Lake Land educator finds strength in struggle: A feature

Chase Austin, Reporter

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Since she was a young girl, Kim Davis always wanted to be a teacher. She remembers pretending to have students and writing down things on her grandmother’s chalkboard just like her teachers did. Now, as a tenured Lake Land instructor of 14 years, she’s making real the imagination of her childhood. In her office NE002, at the time of our interview handsomely embellished with Lake Land College decorations, she remarked of her goal here at Lake Land, “I want to instill that love of education, that passion for it.”
But first, she told me about her journey here. She has always been driven towards education. After getting her bachelor’s in early childhood education, she became a parent educator. But Davis had an inclination for the classroom and returned for her master’s degree. After completing her master’s degree, Davis worked as a high school guidance counselor. There she discovered that she liked working with older students. When the position opened at Lake Land, she thought it too serendipitous to pass up. And she’s had a great time with Lake Land since saying, “I’m proud of my students here at Lake Land. I love Lake Land. It has been so good to me. I’m proud I can give back to the students here.”
Davis does give back to the students at Lake Land. As the Future Educators Associations advisor, she teaches in classes primarily concerning education. She offered her opinion on Lake Land College’s education program stating, “I love that in our introduction to education class, it gets our students out into the school setting for 30 hours, early on. So, they can be incoming freshmen and, if they think they want to be a teacher, they can get that practice out in a classroom. I love that we do that because when I was in school, I didn’t set foot in a classroom until I was a junior in college. What if I thought, ‘Wow. This isn’t what I thought. I don’t want to do this.’… We offer the opportunity to do it early so they know right away whether it’s for them or not.”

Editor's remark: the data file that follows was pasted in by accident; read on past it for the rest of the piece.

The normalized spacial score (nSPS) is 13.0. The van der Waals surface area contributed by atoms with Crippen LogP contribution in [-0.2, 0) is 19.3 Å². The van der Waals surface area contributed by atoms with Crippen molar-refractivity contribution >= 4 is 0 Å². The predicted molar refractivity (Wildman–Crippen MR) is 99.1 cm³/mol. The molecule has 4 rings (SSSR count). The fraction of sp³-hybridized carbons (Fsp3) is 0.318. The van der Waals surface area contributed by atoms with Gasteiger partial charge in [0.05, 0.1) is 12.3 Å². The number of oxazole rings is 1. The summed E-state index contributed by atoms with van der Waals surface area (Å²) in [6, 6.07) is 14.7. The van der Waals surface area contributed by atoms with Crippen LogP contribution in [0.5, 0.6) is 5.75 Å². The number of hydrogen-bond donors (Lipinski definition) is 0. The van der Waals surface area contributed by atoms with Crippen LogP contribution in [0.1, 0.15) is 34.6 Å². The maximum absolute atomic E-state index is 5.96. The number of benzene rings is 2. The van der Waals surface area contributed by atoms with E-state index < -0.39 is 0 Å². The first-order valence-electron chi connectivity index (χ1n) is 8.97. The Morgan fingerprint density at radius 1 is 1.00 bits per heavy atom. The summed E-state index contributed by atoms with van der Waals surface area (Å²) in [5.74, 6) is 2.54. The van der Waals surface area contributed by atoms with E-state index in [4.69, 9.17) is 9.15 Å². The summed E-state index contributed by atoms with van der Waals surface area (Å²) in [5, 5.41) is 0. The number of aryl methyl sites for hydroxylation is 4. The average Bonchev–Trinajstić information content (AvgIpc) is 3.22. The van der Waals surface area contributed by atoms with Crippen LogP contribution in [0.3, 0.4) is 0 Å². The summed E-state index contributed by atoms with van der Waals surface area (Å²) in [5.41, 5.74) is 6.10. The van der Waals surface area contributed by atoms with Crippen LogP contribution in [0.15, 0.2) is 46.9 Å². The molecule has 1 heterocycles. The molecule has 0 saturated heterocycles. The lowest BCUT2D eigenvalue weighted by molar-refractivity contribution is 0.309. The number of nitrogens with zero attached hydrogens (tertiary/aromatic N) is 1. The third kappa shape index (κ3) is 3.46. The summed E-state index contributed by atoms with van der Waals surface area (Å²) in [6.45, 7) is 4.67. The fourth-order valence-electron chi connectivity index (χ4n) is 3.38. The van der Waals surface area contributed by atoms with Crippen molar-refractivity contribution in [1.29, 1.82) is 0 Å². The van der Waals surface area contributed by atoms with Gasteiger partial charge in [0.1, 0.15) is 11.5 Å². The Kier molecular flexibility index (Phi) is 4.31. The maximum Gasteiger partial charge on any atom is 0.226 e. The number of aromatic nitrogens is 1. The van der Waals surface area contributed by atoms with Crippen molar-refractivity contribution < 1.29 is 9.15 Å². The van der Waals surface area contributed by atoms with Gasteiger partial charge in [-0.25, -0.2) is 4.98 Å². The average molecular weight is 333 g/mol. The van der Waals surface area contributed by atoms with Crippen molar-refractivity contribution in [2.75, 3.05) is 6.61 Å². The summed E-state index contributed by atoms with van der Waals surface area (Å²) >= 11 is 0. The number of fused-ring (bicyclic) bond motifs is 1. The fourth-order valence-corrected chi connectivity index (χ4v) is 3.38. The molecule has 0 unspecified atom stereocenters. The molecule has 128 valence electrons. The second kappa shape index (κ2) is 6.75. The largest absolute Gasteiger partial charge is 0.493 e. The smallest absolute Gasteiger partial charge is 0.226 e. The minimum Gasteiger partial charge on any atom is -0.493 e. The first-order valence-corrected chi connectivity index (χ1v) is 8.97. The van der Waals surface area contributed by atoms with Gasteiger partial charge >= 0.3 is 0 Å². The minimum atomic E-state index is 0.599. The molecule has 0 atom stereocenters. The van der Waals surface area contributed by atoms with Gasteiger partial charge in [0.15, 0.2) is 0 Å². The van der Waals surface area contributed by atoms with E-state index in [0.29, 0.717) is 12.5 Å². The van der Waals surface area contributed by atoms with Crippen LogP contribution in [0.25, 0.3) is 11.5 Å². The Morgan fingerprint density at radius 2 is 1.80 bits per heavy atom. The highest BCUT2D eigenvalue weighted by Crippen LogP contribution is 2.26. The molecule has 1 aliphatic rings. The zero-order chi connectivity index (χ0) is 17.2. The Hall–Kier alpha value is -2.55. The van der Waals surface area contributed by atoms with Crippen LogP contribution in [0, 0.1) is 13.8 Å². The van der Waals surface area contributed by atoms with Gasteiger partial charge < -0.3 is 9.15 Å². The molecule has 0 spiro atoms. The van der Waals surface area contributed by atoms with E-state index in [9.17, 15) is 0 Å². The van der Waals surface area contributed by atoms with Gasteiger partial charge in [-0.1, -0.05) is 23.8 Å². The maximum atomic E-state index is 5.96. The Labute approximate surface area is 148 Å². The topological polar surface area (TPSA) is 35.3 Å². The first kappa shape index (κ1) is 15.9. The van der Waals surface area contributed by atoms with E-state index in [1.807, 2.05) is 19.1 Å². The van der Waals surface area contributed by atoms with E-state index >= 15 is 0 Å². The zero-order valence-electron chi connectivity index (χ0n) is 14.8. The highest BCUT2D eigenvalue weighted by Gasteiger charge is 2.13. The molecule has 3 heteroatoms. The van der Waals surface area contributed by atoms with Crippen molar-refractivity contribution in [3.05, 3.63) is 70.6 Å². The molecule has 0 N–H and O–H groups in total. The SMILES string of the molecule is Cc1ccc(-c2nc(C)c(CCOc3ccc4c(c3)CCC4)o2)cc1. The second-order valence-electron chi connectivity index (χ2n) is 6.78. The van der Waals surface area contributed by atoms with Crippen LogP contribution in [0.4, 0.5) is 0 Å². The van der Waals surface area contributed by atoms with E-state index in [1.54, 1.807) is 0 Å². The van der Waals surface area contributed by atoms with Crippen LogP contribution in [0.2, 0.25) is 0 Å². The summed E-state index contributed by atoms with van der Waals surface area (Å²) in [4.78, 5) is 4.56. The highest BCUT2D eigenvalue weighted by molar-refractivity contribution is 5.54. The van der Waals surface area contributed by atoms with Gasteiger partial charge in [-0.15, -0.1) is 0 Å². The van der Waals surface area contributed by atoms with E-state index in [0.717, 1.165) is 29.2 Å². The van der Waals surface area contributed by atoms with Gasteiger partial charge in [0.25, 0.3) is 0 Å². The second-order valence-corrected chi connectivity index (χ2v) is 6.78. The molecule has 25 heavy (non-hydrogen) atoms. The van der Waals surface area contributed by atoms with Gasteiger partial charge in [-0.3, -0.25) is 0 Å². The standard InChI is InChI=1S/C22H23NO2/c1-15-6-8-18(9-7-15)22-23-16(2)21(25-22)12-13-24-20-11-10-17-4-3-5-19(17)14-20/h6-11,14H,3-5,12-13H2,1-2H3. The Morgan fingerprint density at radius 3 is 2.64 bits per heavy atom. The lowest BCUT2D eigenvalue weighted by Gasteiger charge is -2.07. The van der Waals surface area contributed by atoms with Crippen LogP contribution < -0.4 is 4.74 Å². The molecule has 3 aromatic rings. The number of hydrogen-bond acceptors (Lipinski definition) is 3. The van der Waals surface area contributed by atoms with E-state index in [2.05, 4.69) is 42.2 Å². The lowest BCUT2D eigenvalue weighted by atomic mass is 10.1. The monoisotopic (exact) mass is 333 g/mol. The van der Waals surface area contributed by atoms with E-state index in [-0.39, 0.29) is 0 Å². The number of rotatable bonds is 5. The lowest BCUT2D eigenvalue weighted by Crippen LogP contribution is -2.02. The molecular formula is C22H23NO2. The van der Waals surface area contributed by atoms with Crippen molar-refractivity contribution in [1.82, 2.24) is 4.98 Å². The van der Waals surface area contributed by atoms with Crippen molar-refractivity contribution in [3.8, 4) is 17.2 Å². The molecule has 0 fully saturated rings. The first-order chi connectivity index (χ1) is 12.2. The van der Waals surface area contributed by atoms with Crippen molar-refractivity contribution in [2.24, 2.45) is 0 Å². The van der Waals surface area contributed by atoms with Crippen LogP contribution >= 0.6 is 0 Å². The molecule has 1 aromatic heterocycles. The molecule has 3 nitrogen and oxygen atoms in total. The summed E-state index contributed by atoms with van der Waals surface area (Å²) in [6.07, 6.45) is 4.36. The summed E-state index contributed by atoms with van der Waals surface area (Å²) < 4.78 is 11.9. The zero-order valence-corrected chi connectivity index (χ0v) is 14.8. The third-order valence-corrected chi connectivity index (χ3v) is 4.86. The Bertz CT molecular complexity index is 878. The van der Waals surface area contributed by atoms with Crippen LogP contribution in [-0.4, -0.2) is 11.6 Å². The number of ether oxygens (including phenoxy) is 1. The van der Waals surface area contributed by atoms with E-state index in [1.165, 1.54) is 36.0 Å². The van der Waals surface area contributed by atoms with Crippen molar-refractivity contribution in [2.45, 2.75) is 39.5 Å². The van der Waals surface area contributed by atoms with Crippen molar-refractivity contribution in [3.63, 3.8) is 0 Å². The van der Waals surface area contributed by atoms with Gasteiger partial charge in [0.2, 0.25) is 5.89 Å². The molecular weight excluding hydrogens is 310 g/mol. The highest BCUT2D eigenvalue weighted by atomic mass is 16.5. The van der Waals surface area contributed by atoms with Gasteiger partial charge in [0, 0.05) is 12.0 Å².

Davis’s time at Lake Land hasn’t always been easy. Though it was caught early, as she was diligent about doing self-exams, Davis was diagnosed with breast cancer in 2012. After repeated trips to the doctor and warning signs that something was amiss, Davis begged to have preventative surgery so that she would have no chance of developing breast cancer. Insurance prevented her from doing this as she was “low risk”. Repeatedly she was denied preventative care and six months after a mammogram, cancer had developed. She first underwent a double mastectomy and reconstructive surgery, and then 6 months of chemo. All the while, she had to take a year of targeted therapy. For every three weeks for a year she had to undergo those treatments and for the last six years, she has been on a hormone blocker. Davis says chemo was the hardest, remarking on the almost debilitating trip from the closest parking lot to her office Davis had a support system though, gushing over the support of her family and how Lake Land rallied around her, with coworkers giving her food and gas cards.
Davis’s advice for helping loved ones with cancer is remarkably similar to what her friends, family, and coworkers did for her. Davis said the best way to help someone suffering from cancer, “I think just being there for them. Listening. Sometimes people that are loved ones who are really close want to make everything better. They want to have an answer. But sometimes there isn’t an answer. Sometimes it’s allowing that person to just get their emotions out. Sometimes it’s doing things rather than asking. Put yourself out there.” She had advice for those struggling with the disease that affects so many saying, “Learn everything about your diagnosis. Try to remain positive. With friends and family, it’s hard for them to understand what you’re going through. Maybe find someone who has been through it before.”
There is a light in the darkness though. Davis says her outlook about things has changed. “I think I appreciate things more. I don’t worry about the small stuff. I think I have a better understanding of the important things in life. The perspective. Just enjoy life. It’s a wonderful life.”
Davis lastly wanted to emphasize the importance of spreading information about cancer. “There are twenty-year-olds that get breast cancer, all the way up to 80 years old. There are students here where it could impact them. So having that awareness, the importance of exams, and getting that information out there is important.

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